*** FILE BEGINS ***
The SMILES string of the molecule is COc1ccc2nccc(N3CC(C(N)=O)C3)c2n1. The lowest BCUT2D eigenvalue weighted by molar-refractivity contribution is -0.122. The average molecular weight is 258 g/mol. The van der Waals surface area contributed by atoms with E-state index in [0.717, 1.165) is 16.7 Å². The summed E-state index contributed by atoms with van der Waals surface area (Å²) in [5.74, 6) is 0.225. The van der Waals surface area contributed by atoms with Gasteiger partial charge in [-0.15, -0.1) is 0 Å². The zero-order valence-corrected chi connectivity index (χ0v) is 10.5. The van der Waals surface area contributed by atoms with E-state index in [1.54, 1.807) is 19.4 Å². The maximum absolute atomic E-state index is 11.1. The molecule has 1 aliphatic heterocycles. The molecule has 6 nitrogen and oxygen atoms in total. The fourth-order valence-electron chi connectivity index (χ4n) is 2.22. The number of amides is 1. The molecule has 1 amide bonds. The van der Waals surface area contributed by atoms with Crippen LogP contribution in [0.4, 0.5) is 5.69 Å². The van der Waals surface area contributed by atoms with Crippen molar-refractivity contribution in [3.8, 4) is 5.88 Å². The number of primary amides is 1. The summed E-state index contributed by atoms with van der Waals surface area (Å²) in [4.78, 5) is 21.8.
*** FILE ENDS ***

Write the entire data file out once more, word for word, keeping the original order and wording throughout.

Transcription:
The SMILES string of the molecule is COc1ccc2nccc(N3CC(C(N)=O)C3)c2n1. The lowest BCUT2D eigenvalue weighted by molar-refractivity contribution is -0.122. The average molecular weight is 258 g/mol. The van der Waals surface area contributed by atoms with E-state index in [0.717, 1.165) is 16.7 Å². The summed E-state index contributed by atoms with van der Waals surface area (Å²) in [5.74, 6) is 0.225. The van der Waals surface area contributed by atoms with Gasteiger partial charge in [-0.15, -0.1) is 0 Å². The zero-order valence-corrected chi connectivity index (χ0v) is 10.5. The van der Waals surface area contributed by atoms with E-state index in [1.54, 1.807) is 19.4 Å². The maximum absolute atomic E-state index is 11.1. The molecule has 1 aliphatic heterocycles. The molecule has 6 nitrogen and oxygen atoms in total. The fourth-order valence-electron chi connectivity index (χ4n) is 2.22. The number of amides is 1. The molecule has 1 amide bonds. The van der Waals surface area contributed by atoms with Crippen LogP contribution in [0.4, 0.5) is 5.69 Å². The van der Waals surface area contributed by atoms with Crippen molar-refractivity contribution in [3.8, 4) is 5.88 Å². The number of primary amides is 1. The summed E-state index contributed by atoms with van der Waals surface area (Å²) in [4.78, 5) is 21.8.